We can’t think of a better way to welcome the incoming cooler weather than with this poppy-encrusted roasted carrot loaf. We love serving this loaf fresh with salted butter and honey, but we love it even more the following day.Print
We love serving this loaf fresh from the oven with salted butter and honey, but we love it even more the following day, toasted and topped with cream cheese, capers and lox.
For carrot puree:
8 to 10 carrots, peeled and sliced in half lengthwise (this will be more than you need for one loaf)
Olive oil, for coating 100 grams water
360 grams King Arthur Flour bread flour
40 grams freshly milled hard red spring wheat flour OR store-bought whole grain wheat flour
296 grams water
60 grams mature liquid levain
8 grams salt
96 grams carrot puree
20 grams poppy seeds, plus extra for coating the loaf
In a medium to large bowl, mix together flours and water until no dry flour or lumps remain. Cover and set aside for two hours at room temperature. Roast the carrots
Preheat the oven to 400°F / 205°C. Place the carrots into a rimmed sheet pan and drizzle very lightly with olive oil. Toss them to coat, then lay them cut side down on the sheet with space in between each carrot so they aren’t crowded. Roast for 20-25 minutes or until fork-tender throughout and golden on the cut side. Puree and sieve the carrots
Remove the carrots from the pan. Weigh 100 grams of roasted carrots and set aside the rest of the carrots for snack time later. Place the 100 grams of carrots in a blender with 100 grams of water, then blend until you have a smooth puree. Transfer the puree to a fine-mesh sieve that’s set over a bowl and use a spoon or a flexible spatula to press the puree through the sieve (you’ll need to scrape the underside of the sieve a few times to knock the puree that’s passing through it into the bowl below). Reserve 96 grams of puree for your loaf, and either discard any solids left behind in the sieve or save them for another purpose. Mix
Once autolyse is complete, add your levain, salt, and carrot puree to the autolyse bowl and mix by hand, slowly incorporating everything together while being careful not to tear the dough. You’ll likely need to move between a couple of different mixing styles, starting with just a general squishing and rolling motion and then, once the dough starts to come together a bit, moving into the Rubaud method. This dough is going to feel very wet at first, but it will come together into a gorgeously soft, silky dough after mixing, thanks to the effects of the carrot puree. Once mixing is complete, place the dough back into its bowl and cover, then set aside to let rest for the first hour of bulk proof. Lamination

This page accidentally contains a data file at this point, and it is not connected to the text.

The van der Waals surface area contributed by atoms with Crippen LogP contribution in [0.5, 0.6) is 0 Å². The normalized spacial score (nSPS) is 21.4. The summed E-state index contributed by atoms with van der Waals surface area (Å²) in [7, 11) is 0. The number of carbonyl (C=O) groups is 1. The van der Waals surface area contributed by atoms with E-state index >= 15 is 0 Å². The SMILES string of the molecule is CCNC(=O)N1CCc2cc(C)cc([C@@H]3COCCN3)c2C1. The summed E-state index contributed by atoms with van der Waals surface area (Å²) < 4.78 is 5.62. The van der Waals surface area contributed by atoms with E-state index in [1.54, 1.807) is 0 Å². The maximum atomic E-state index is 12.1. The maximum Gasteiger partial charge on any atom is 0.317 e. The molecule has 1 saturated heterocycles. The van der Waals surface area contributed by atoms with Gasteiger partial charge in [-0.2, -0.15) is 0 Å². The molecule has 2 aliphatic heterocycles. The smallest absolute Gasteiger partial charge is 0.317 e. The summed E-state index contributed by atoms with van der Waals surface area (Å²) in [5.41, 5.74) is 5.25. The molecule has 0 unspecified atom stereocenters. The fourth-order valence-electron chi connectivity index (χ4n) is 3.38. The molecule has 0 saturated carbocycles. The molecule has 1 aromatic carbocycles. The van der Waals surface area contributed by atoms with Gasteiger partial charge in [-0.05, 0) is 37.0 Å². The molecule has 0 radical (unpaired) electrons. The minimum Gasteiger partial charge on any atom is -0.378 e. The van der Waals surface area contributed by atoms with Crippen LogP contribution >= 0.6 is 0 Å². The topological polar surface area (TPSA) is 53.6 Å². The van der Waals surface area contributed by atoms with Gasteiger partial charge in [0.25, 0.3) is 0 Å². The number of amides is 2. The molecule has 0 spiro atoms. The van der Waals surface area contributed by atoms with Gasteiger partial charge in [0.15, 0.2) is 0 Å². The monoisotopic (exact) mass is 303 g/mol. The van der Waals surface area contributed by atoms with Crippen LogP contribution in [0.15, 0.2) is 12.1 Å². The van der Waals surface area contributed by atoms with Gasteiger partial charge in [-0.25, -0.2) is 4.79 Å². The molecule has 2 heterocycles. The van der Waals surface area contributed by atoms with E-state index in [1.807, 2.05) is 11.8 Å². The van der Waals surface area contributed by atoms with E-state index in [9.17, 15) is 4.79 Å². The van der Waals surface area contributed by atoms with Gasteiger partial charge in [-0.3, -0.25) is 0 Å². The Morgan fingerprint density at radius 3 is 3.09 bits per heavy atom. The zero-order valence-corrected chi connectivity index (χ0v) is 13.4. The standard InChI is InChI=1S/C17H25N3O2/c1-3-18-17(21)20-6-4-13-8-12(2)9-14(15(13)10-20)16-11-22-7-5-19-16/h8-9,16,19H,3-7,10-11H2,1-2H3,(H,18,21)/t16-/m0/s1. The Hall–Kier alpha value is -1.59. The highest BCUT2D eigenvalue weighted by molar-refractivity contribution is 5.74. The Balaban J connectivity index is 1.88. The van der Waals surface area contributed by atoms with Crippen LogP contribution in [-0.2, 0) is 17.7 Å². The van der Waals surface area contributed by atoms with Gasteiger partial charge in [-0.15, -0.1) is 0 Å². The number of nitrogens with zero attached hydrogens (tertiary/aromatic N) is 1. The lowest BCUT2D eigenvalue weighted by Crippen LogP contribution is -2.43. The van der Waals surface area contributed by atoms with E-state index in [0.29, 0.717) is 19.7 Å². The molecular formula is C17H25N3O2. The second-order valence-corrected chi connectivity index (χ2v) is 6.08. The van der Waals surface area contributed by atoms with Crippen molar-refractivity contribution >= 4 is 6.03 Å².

An hour into bulk, gently dump the dough onto a moistened work bench (a spray bottle of water or wet hands rubbed over the bench works well here). You’ll need to play around with the amount of water you use on the bench, but the end goal is for your dough to not stick to the bench too much, but for it to be tacky enough that it doesn’t just slip and slide all over the place as you’re stretching the dough. Gently stretch the dough across the bench, almost (but not quite) as thinly as it can go without tearing, paying attention to the edges to make sure they’re not forgotten. Sprinkle 20 grams of poppy seeds across the dough, then fold the dough up on itself, shape into a boule, and place into a clean bowl to continue bulk proof. Bulk
Continue bulk proof for 3-4 hours, performing a couple rounds of gentle coil folds an hour after lamination. This dough likes to move quickly towards the end of bulk, so keep an eye on it as fermentation moves along. Shape
Gently dump the dough onto a lightly floured bench and gently shape (the video above shows one method of shaping a fairly proofy batard, but shape your loaf however you are comfortable shaping it, even if that’s as a boule, as we did for our orange carrot loaf). Poppy seed coating
Sprinkle a thick layer of poppy seeds onto a large plate, then lift the loaf, top side down, and set it into the bed of poppy seeds, rolling it a bit from side to side to fully coat it in seeds. Lift the loaf and place into a towel-lined banneton, seed side down. Cold bulk/retard
Move the loaves into the fridge, uncovered (this helps form a slight skin on the dough, which is helpful for unloading and scoring the dough the next morning) and let rest overnight. Bake
The next morning, preheat your Challenger Bread Pan in a 450°F / 230°C oven for one hour. Once the pan is fully preheated, bake your loaf with the lid on for 25 minutes, then remove the lid and bake for 15 minutes longer.
Nicole Muvundamina is a freelance baking instructor and recipe developer specializing in sourdough and freshly milled whole grain baking. Armed with a tabletop stone mill and a pantry overflowing with grains, she is on a mission to introduce people to the fantastic flavors and characteristics that come along with fresh, whole flour. To see what grain-based tomfoolery she is getting herself into each day, follow her on instagram at @nmuvu.
Roasted carrots: Even if you’re only making one loaf, as this recipe makes, we suggest filling your entire roasting tray with carrots to roast (without crowding them). You won’t use all of them in one loaf of bread, but you’ll have extra to toss in a salad with lunch, or you can make a second loaf with a different colored carrot, as we did with purple carrots (which don’t hold their color through roasting and baking quite as well as orange carrots do, but are still fun to use).
toasted and topped with cream cheese, capers and lox.